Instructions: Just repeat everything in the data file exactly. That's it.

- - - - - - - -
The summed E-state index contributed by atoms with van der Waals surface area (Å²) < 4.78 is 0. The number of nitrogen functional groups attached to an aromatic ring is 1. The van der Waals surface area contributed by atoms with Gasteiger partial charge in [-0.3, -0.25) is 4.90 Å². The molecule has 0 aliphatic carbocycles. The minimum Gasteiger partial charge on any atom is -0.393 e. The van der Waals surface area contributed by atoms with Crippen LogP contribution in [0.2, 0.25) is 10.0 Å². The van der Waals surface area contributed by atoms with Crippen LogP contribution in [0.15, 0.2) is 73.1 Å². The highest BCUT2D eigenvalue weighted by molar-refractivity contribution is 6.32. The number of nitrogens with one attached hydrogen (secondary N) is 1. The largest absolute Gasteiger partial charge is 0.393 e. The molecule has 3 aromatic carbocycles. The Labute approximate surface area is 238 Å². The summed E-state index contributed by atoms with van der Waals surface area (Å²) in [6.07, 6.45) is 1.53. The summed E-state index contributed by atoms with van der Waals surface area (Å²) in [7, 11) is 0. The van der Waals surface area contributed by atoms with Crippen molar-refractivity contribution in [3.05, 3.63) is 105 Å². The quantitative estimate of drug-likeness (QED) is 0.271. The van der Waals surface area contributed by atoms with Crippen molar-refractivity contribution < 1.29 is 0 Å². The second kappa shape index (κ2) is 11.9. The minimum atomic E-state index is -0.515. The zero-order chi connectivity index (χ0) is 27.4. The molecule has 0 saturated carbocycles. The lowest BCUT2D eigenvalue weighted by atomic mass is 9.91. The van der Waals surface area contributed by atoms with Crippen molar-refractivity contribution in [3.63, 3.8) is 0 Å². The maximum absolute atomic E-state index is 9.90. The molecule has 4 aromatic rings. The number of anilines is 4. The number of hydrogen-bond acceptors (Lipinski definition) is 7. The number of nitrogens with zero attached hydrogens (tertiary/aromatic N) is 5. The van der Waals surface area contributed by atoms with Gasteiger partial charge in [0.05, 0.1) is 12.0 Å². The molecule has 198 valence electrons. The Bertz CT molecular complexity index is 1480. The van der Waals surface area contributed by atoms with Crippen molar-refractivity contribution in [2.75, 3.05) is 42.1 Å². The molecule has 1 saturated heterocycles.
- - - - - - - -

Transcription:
The summed E-state index contributed by atoms with van der Waals surface area (Å²) < 4.78 is 0. The number of nitrogen functional groups attached to an aromatic ring is 1. The van der Waals surface area contributed by atoms with Gasteiger partial charge in [-0.3, -0.25) is 4.90 Å². The molecule has 0 aliphatic carbocycles. The minimum Gasteiger partial charge on any atom is -0.393 e. The van der Waals surface area contributed by atoms with Crippen LogP contribution in [0.2, 0.25) is 10.0 Å². The van der Waals surface area contributed by atoms with Crippen LogP contribution in [0.15, 0.2) is 73.1 Å². The highest BCUT2D eigenvalue weighted by molar-refractivity contribution is 6.32. The number of nitrogens with one attached hydrogen (secondary N) is 1. The largest absolute Gasteiger partial charge is 0.393 e. The molecule has 3 aromatic carbocycles. The Labute approximate surface area is 238 Å². The summed E-state index contributed by atoms with van der Waals surface area (Å²) in [6.07, 6.45) is 1.53. The summed E-state index contributed by atoms with van der Waals surface area (Å²) in [7, 11) is 0. The van der Waals surface area contributed by atoms with Crippen molar-refractivity contribution in [3.05, 3.63) is 105 Å². The quantitative estimate of drug-likeness (QED) is 0.271. The van der Waals surface area contributed by atoms with Crippen molar-refractivity contribution < 1.29 is 0 Å². The second kappa shape index (κ2) is 11.9. The minimum atomic E-state index is -0.515. The zero-order chi connectivity index (χ0) is 27.4. The molecule has 0 saturated carbocycles. The lowest BCUT2D eigenvalue weighted by atomic mass is 9.91. The van der Waals surface area contributed by atoms with Crippen molar-refractivity contribution in [3.63, 3.8) is 0 Å². The maximum absolute atomic E-state index is 9.90. The molecule has 4 aromatic rings. The number of anilines is 4. The number of hydrogen-bond acceptors (Lipinski definition) is 7. The number of nitrogens with zero attached hydrogens (tertiary/aromatic N) is 5. The van der Waals surface area contributed by atoms with Gasteiger partial charge in [0.05, 0.1) is 12.0 Å². The molecule has 198 valence electrons. The Bertz CT molecular complexity index is 1480. The van der Waals surface area contributed by atoms with Crippen molar-refractivity contribution in [2.75, 3.05) is 42.1 Å². The molecule has 1 saturated heterocycles.